These tips are for successful women on the importance on presence, presenting and the perception others may have of you.
1. Be prepared. Most sophisticated people can tell if you are using a ‘cookie-cutter’ presentation that you’ve used over and over. Do a little homework about the audience – sense of where they are, what they expect, what the issues are, what will they be inspired by. Inspiring, motivational, charismatic – AND knowledgeable, capable, skilled, experienced is the winning combination. Most of these can be learned and you can do this in a way that matches your own personality and sense of who you are.
2. Be observant. You need only to LOOK at the non-verbal language of those you are addressing to guess what they are thinking about. An audience will give a lot of context cues particularly when you are not connecting. You will note that they aren’t listening (like answering calls, texting, sitting away or slouching from the table, looking away, etc.) This should tell you how engaged they are and if they are interested in what you have to offer. Much of what we communicate, we do through body language. If you suspect they aren’t ‘present’ – regroup and rethink what you are talking about. Ask a question to try to reengage and then follow that thread of conversation to see where it leads you. Call on someone that looks engaged or ready to say something and ask them to share their thoughts. Be ready to ‘bag’ whatever you were presenting, slides, talking points, etc. in favor of what they want to talk about.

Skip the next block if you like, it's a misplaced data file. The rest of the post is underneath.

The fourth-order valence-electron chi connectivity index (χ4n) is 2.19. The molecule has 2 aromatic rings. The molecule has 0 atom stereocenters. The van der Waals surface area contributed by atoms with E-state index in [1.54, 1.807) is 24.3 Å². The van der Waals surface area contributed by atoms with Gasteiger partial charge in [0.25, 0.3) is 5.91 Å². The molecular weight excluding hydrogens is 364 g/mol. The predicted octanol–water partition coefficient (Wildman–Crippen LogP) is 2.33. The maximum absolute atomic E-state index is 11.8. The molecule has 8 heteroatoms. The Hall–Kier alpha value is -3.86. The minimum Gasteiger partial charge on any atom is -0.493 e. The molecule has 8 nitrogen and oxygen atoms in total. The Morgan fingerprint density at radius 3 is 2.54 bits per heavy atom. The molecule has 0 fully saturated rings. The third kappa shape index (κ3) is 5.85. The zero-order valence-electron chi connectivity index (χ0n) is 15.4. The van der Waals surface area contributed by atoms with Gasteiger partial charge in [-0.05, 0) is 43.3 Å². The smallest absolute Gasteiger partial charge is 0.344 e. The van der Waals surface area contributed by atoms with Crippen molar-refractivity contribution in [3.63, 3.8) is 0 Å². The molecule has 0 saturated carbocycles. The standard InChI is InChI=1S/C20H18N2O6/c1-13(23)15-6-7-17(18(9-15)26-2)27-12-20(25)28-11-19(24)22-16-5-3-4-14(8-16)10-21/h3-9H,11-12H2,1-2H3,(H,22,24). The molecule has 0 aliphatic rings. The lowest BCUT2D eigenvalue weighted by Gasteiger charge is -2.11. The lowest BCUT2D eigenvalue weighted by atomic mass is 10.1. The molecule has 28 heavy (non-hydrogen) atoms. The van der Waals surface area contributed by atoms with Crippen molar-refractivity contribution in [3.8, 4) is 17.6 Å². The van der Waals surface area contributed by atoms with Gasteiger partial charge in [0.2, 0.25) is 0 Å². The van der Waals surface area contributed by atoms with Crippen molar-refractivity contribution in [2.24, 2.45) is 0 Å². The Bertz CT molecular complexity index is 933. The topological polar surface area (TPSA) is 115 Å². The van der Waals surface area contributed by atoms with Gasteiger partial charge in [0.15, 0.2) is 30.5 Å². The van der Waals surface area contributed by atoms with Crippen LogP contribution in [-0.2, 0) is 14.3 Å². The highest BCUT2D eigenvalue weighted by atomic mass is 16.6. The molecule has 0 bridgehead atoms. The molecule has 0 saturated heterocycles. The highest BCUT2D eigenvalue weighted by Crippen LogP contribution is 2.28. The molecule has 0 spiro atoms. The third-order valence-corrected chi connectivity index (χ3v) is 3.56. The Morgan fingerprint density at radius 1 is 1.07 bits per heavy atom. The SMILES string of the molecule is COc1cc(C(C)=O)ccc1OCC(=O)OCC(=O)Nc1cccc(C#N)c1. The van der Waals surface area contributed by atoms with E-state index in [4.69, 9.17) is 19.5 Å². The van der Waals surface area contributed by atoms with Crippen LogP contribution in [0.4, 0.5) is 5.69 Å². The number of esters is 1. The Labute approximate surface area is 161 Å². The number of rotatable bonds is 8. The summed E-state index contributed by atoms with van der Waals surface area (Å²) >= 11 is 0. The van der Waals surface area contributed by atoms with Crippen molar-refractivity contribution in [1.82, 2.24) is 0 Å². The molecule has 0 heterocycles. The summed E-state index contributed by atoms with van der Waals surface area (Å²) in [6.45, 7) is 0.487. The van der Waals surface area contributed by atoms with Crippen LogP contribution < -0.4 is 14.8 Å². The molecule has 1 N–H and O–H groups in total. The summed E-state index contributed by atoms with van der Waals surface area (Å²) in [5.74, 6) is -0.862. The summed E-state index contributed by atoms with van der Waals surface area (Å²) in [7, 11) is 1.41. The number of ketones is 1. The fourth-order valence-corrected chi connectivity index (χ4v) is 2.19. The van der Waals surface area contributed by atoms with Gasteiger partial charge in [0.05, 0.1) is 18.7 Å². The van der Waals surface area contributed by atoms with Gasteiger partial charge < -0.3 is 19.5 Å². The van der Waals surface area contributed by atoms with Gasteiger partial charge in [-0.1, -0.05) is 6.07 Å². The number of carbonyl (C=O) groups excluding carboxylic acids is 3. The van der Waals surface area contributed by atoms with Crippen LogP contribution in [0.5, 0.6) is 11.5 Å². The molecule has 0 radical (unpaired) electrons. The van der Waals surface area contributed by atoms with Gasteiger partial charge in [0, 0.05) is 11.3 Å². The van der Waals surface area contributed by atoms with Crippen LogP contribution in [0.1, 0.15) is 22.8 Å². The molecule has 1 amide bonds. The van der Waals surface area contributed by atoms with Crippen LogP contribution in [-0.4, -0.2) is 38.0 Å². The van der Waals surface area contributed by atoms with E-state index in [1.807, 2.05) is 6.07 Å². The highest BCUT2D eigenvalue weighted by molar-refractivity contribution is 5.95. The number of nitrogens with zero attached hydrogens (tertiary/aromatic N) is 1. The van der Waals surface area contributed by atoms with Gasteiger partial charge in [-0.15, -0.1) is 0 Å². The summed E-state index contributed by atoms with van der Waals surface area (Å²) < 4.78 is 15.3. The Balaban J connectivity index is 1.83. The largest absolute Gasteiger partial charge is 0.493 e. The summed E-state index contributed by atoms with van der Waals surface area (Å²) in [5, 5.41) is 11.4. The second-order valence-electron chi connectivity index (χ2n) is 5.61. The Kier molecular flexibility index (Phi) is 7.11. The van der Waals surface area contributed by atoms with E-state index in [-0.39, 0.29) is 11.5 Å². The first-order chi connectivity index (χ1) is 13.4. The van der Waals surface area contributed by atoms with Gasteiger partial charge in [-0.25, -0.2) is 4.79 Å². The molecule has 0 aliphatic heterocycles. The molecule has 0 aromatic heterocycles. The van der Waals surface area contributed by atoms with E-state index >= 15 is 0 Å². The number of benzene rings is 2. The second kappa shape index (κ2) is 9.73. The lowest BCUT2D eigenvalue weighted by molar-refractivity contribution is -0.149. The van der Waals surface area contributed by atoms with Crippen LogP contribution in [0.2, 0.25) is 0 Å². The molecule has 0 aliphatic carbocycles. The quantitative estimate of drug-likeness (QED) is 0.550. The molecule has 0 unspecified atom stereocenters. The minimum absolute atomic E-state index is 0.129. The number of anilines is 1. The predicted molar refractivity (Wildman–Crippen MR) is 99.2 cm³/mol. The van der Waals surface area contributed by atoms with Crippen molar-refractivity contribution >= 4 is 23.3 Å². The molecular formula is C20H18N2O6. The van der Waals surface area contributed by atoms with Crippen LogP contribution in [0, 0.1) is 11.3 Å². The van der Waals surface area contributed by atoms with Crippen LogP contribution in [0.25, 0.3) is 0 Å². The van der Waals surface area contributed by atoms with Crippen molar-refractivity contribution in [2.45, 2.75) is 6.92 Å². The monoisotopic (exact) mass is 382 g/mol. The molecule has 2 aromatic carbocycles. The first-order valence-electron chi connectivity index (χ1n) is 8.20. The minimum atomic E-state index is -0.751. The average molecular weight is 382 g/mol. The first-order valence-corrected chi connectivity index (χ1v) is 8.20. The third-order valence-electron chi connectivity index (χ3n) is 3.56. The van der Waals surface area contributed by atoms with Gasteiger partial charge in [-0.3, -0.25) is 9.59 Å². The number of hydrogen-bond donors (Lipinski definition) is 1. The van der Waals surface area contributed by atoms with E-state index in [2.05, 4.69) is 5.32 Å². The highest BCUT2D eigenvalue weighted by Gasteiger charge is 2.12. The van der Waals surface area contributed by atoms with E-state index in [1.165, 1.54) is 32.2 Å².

3. Be genuine. People like it when a leader shares what they care about (including them) and admits what they know a lot about and what they don’t. Using humor is okay without being self-deprecating. Some may not know your ‘story’ – so share some of it when appropriate (where you’re from, where you’ve been, etc.) in a succinct and sincere manner. Remember, under stress you will be tempted or simply forget, to acknowledge others around you. Make it a point to connect with your staff/ leadership team regularly and with others in the organization when able.
4. Listen carefully. You may be surprised how much you learn from what you hear AND (equally important) what you didn’t hear about (or from). The ‘silent’ group can be very influential and the informal leaders for the larger group. They will be the ones that walk out of a meeting and head directly for someone else that was in the room to ‘regurgitate’ what they heard and give their opinion on the issue. You can demonstrate that you are listening in real-time by using ‘check-back’ – repeat and confirm what you think you heard. Top leadership is sometime accused of being dis-connected from the real world issues. Active listening and follow-through on key or ‘no-brainer’ issues addresses that.
- Remember, take advice gracefully. It isn’t easy to ‘take’ it from the rank and file or others that are in lower ranks of the organization. You may be surprised at the wisdom that others have/will share when they feel safe/comfortable and believe you are humble enough to accept it. When needed, circle back at a later time to check in with them/ask about something they said. People will be grateful that you cared enough to ask.